The next day I returned to Bled with an appointment to see Rok and he proved to be the most likeable bodybuilder I've ever met. Admittedly, bodybuilders don't make up the core of my social circle (suspecting them of being nothing but muscle and banned substances) and Rok surprised me, as so many things seem to do. He runs the place, he said he doesn't want someone overly beautiful on the front desk because this gym is for normal people who want to exercise and feel better. He said how impressed he was that at 57, I'd decided to finally do something. Everyone — patrons too — made me feel very welcome.
I have been going to the gym for a month now, three times a week, and Rok has a plan. He is taking a man who's nearly 58, has never exercised, sits all day long at a computer, and is preparing him for the task ahead. It's been slow, sensible, planned and coordinated. Yesterday it was "chest day," but this time he meant business. It was incredibly tough and the protein shake that ends the session was almost impossible to lift. It was so demanding that I paid for another month.
"Do you need a chest massage?" Tatiana asked when I reported on my progress.
So we went, instead, shopping for stretchy shorts in Jesenice amid the sunshine and snowy peaks. On the way back we stopped for a McDonald's breakfast and chatted. Sitting in the booth she reminded me of a young film star; exactly the kind of girl you'd see in a light romantic comedy. She thinks I'm insane.
And while on the subject of insanity, I told her of the Minister of Police in Ljubljana. Or, rather, the house that he apparently owns in Bled. I walk home from the gym and so, three times a week, I walk past a huge empty slightly crumbling pile only a minute's walk from the lake: A lake which attracts zillions of visitors all year round. And here's a house big enough for several tourist apartments in a prime location slowly falling apart. It's also one of those houses that you fall in love with. Houses are like people aren't they? Some draw you in and you cant help yourself. It's a bit Sound of Music this place. Green balconies, shutters, broken windows and overgrown lawns. It should be full of children and butterflies.
I finally decided to discover the story behind the crumbling house and I began knocking on doors. Eventually I found a woman who told me how sad everyone is that it's falling into disrepair. It has been empty for years because it's owned by lots of family members (including the Minister of the Police) and, typical of Slovenian families, nobody can agree on what to do with property. And so it sits, crumbling. She said, "The roof is okay," in a tone suggesting you shouldn't go too near the walls.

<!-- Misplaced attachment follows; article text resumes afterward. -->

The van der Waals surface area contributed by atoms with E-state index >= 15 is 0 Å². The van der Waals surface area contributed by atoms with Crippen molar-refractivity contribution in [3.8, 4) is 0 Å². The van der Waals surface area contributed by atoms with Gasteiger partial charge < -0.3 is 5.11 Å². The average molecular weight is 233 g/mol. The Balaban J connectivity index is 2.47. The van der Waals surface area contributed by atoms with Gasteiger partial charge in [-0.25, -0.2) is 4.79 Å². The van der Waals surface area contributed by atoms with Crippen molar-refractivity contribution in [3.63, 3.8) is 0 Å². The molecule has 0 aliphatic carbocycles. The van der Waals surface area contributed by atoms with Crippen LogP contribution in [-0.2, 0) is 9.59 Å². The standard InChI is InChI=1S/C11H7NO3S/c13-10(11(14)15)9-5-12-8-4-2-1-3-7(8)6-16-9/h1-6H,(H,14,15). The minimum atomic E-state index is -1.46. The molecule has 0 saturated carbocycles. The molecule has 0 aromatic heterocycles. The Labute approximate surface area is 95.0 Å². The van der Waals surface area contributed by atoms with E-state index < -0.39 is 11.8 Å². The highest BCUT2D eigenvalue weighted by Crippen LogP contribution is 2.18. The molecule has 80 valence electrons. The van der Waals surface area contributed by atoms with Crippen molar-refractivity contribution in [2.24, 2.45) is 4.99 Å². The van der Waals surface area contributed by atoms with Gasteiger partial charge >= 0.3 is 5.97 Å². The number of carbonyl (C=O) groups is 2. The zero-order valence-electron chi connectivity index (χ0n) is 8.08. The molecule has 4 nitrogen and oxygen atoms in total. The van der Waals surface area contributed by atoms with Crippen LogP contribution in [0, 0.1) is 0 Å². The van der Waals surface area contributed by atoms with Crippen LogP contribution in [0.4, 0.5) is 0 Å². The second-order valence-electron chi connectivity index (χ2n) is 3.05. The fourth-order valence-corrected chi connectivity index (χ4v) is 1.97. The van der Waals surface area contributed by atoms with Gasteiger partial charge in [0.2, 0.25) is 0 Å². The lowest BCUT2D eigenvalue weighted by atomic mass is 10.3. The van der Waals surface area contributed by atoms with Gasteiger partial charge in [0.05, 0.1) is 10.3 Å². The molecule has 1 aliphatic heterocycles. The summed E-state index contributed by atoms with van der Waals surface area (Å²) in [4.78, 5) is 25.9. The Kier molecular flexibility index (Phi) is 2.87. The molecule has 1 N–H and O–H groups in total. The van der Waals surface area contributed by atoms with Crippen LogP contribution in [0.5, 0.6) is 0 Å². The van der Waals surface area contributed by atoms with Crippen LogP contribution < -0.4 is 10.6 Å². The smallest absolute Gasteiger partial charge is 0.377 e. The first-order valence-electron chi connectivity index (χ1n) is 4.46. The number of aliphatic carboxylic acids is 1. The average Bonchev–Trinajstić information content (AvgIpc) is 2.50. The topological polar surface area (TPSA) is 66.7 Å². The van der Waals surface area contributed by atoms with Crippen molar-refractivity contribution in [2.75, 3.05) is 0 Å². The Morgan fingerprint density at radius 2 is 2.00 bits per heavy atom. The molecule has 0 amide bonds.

Agatha Christie used to holiday in a hotel overlooking Lake Bohinj. It's beautiful still. It has a commanding view over the lake, the mountains, the ski runs. And it's empty. It sits doing nothing. The people who own it argue among themselves while beauty and heritage and opportunity wither before them. There are many such places that prompt tourists to say..."Why? Why is it empty?"
Tatiana and I have been trying to think of a business to do together. I have been drawing for 25 years and I was tired of it 10 years ago. She works for a company in Ljubljana that manages private jets and the egos that own them, and she wants something of her own. We both do. She, however, has a very serious business pedigree that took her all over the globe and apart from looking like a film star, she knows what she's doing. Anyone would want a business with her. I told her that I can't leave this empty house alone because it's a crime to let it rot. We talked about that. It's not practical without buying it and we can't buy it.
So we chatted about crowd funding and if that would work for a business idea (rather than a film or a book). Slovenia has recently been put on the map through the US election and it really is an undiscovered jewel. The time is right, I think.
So, dear reader, here I am with some degree of excitement and, as these things grow through the written word I think it's time to write something. This could be a new development that would benefit from an audience. A journal of progress. If nothing else, it would make a good story for a book, but I'd prefer a book AND a place full of paying guests.
I shall investigate the English-speaking world of crowd funding and Tatiana, being from Moscow, will look into the Russian equivalents. Somehow we two foreigners in a foreign land will resurrect an old beauty and fill it with people, even if the place is owned by 1000 people.
Watch this space. I shall report back soon. I promise.
There is a large vertical cliff running behind my garden. Between the cliff and the house is an assortment of healing plants, some rose bushes, things that you can eat if you're a lover of salads. To my right is a work area mad with wood, tools, some half finished tables, a metal calendar made in Yugoslavia, when there was a Yugoslavia. To my left is a barn where, in the summer, an art exhibition draws too few people, some of whom may want to use my toilet.
"They may want to use your toilet," Alenka said.
"And I'd like you to feed the cats."
Alenka provides the cat food. I just give it to them, and to be honest, they don't come round much.
The house looks like it was born from the febrile imagination of the Brothers Grimm. Everything is hand made and the floor is brick. It is rustic. It has murals of cats (on spoons) flying across the ceiling of the bedroom which takes up the entire third floor. The lower floor is a wet room -- a large expanse of shower and antique sink. One gets to the bedroom through the agency of a wooden ladder up through a hatch in the ceiling. From the outside, the house appears to be made of Gingerbread. Indeed, there's a witch hanging amid the pots and pans, its eyes lighting up when you touch it.